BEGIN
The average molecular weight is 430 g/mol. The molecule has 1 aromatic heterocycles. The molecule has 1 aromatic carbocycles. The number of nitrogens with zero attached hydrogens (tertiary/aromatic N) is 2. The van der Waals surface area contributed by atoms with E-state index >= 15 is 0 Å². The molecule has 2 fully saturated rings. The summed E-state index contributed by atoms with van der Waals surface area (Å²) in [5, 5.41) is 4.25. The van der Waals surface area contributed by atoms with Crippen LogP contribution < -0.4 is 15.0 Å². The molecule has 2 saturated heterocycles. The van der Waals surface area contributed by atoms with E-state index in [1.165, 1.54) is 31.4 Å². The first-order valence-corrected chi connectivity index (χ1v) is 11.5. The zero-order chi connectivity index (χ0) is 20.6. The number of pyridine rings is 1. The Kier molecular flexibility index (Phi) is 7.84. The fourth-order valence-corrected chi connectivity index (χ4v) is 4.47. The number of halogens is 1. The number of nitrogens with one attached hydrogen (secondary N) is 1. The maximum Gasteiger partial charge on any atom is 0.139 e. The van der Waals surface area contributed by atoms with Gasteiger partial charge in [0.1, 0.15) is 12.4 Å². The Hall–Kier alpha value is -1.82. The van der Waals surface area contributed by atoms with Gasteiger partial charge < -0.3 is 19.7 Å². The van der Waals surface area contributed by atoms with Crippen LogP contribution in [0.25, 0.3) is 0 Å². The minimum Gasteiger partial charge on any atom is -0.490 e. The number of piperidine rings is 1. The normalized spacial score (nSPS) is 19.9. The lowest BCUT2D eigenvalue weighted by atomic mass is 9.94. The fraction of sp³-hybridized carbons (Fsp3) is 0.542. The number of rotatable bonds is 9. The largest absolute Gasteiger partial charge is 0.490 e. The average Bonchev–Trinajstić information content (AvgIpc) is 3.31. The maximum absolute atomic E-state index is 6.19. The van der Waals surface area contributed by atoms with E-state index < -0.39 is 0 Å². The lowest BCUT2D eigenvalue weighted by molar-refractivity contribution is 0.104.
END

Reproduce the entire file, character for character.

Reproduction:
The average molecular weight is 430 g/mol. The molecule has 1 aromatic heterocycles. The molecule has 1 aromatic carbocycles. The number of nitrogens with zero attached hydrogens (tertiary/aromatic N) is 2. The van der Waals surface area contributed by atoms with E-state index >= 15 is 0 Å². The molecule has 2 fully saturated rings. The summed E-state index contributed by atoms with van der Waals surface area (Å²) in [5, 5.41) is 4.25. The van der Waals surface area contributed by atoms with Crippen LogP contribution < -0.4 is 15.0 Å². The molecule has 2 saturated heterocycles. The van der Waals surface area contributed by atoms with E-state index in [1.165, 1.54) is 31.4 Å². The first-order valence-corrected chi connectivity index (χ1v) is 11.5. The zero-order chi connectivity index (χ0) is 20.6. The number of pyridine rings is 1. The Kier molecular flexibility index (Phi) is 7.84. The fourth-order valence-corrected chi connectivity index (χ4v) is 4.47. The number of halogens is 1. The number of nitrogens with one attached hydrogen (secondary N) is 1. The maximum Gasteiger partial charge on any atom is 0.139 e. The van der Waals surface area contributed by atoms with Gasteiger partial charge in [0.1, 0.15) is 12.4 Å². The Hall–Kier alpha value is -1.82. The van der Waals surface area contributed by atoms with Gasteiger partial charge < -0.3 is 19.7 Å². The van der Waals surface area contributed by atoms with Crippen LogP contribution in [0.25, 0.3) is 0 Å². The minimum Gasteiger partial charge on any atom is -0.490 e. The number of piperidine rings is 1. The normalized spacial score (nSPS) is 19.9. The lowest BCUT2D eigenvalue weighted by atomic mass is 9.94. The fraction of sp³-hybridized carbons (Fsp3) is 0.542. The number of rotatable bonds is 9. The largest absolute Gasteiger partial charge is 0.490 e. The average Bonchev–Trinajstić information content (AvgIpc) is 3.31. The maximum absolute atomic E-state index is 6.19. The van der Waals surface area contributed by atoms with E-state index < -0.39 is 0 Å². The lowest BCUT2D eigenvalue weighted by molar-refractivity contribution is 0.104.